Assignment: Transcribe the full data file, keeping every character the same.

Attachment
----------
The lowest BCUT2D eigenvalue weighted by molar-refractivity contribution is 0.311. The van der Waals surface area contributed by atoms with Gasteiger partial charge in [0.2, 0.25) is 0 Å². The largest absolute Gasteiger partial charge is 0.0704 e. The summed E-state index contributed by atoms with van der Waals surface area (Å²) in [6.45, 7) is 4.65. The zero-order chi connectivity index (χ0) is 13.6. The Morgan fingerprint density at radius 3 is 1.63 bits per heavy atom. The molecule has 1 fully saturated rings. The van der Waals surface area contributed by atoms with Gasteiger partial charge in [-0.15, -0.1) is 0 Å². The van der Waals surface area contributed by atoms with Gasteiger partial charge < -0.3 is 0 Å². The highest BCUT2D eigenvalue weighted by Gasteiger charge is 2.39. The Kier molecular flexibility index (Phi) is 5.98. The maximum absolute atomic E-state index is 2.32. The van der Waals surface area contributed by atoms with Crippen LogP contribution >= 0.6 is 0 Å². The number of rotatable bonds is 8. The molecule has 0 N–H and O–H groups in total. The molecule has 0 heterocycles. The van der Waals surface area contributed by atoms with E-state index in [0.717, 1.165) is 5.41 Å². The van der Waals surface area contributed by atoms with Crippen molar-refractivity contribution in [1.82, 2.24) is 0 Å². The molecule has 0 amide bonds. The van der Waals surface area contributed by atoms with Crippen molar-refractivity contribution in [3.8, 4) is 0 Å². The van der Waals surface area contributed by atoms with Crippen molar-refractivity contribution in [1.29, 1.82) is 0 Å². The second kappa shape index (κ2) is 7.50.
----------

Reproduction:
The lowest BCUT2D eigenvalue weighted by molar-refractivity contribution is 0.311. The van der Waals surface area contributed by atoms with Gasteiger partial charge in [0.2, 0.25) is 0 Å². The largest absolute Gasteiger partial charge is 0.0704 e. The summed E-state index contributed by atoms with van der Waals surface area (Å²) in [6.45, 7) is 4.65. The zero-order chi connectivity index (χ0) is 13.6. The Morgan fingerprint density at radius 3 is 1.63 bits per heavy atom. The molecule has 1 fully saturated rings. The van der Waals surface area contributed by atoms with Gasteiger partial charge in [-0.15, -0.1) is 0 Å². The van der Waals surface area contributed by atoms with Gasteiger partial charge < -0.3 is 0 Å². The highest BCUT2D eigenvalue weighted by Gasteiger charge is 2.39. The Kier molecular flexibility index (Phi) is 5.98. The maximum absolute atomic E-state index is 2.32. The van der Waals surface area contributed by atoms with Crippen LogP contribution >= 0.6 is 0 Å². The number of rotatable bonds is 8. The molecule has 0 N–H and O–H groups in total. The molecule has 0 heterocycles. The van der Waals surface area contributed by atoms with E-state index in [0.717, 1.165) is 5.41 Å². The van der Waals surface area contributed by atoms with Crippen molar-refractivity contribution in [1.82, 2.24) is 0 Å². The molecule has 0 amide bonds. The van der Waals surface area contributed by atoms with Crippen molar-refractivity contribution in [3.8, 4) is 0 Å². The van der Waals surface area contributed by atoms with Crippen molar-refractivity contribution in [1.29, 1.82) is 0 Å². The second kappa shape index (κ2) is 7.50.